tags: Carol McGonnell

INTERVAL 5.3 Beaubourg to Brooklyn: Electro-Acoustic Music from Paris

Friday, February 10th, 2012

I’m thrilled to be curating the next installment of the MATA Festival’s INTERVAL series, on March 8th at the new Issue Project Room in Downtown Brooklyn. Titled Beaubourg to Brooklyn: Electro-Acoustic Music from Paris, the concert features six works for solo instrument and live electronics by six young composers from four continents, all of whom crossed paths while working in Paris. For me, it is a real pleasure to be able to share with a New York audience some of the most exciting work by colleagues that I discovered while living in France for six years. Combined with three top-notch new music interpreters, the stellar facilities of the new Issue Project Room space, and the support and visibility offered by MATA, all the ingredients for a memorable evening are in place.

The three featured soloists are virtuouso players, renowned for their interpretations of contemporary repertoire: clarinetist Carol McGonnell, saxophonist Ryan Muncy, and accordionist Bill Schimmel. These players will interact with live electronics in real time, with the computer sending transformed sounds and samples to a spatialized speaker setup—four speakers in the corners of Issue Project Room’s stellar new venue—so that the sound literally envelops the audience.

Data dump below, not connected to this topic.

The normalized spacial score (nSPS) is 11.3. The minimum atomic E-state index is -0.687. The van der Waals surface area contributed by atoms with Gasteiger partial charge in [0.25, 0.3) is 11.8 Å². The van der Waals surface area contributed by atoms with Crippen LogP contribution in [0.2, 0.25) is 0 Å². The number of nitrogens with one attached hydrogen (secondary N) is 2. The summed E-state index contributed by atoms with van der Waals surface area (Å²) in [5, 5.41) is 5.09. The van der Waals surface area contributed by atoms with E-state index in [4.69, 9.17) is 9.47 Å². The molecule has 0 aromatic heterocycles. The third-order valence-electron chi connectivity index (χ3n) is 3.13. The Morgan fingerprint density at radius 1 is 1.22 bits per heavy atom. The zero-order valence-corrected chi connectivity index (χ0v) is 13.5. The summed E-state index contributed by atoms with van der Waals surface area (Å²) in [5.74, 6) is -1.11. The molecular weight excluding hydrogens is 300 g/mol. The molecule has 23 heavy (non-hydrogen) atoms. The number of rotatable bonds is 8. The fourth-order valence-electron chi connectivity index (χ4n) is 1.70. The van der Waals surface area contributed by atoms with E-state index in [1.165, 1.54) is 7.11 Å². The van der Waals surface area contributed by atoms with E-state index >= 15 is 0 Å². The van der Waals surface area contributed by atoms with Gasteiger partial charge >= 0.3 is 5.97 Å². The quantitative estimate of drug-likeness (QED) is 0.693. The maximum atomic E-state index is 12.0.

Australian composer Paul Clift’s Boundary Markers journeys inside the timbre of a bass clarinet. Andrea Agostini from Bologna, Italy encircles a solo baritone sax with a massive canvas of shifting textures in Gli atorni che s’accendevano e radiavano. From Colombia, Juan Camilo Hernandez Sanchez experiments with live transformation of intricate extended techniques for saxophone in Introspecciones Móviles. Irish composer Ann Cleare‘s I am not a clockmaker either is a frenzied, kinetic pastiche for accordion and recorded sounds. New York native Aaron Einbond explores the rich but unstable low multiphonics of a bass clarinet in Temper, while my piece Recession creates a mobile and kaleidoscopic world of changing colors from retuned and spatialized accordion samples.


Christopher Trapani is the curator of MATA’s INTERVAL 5.3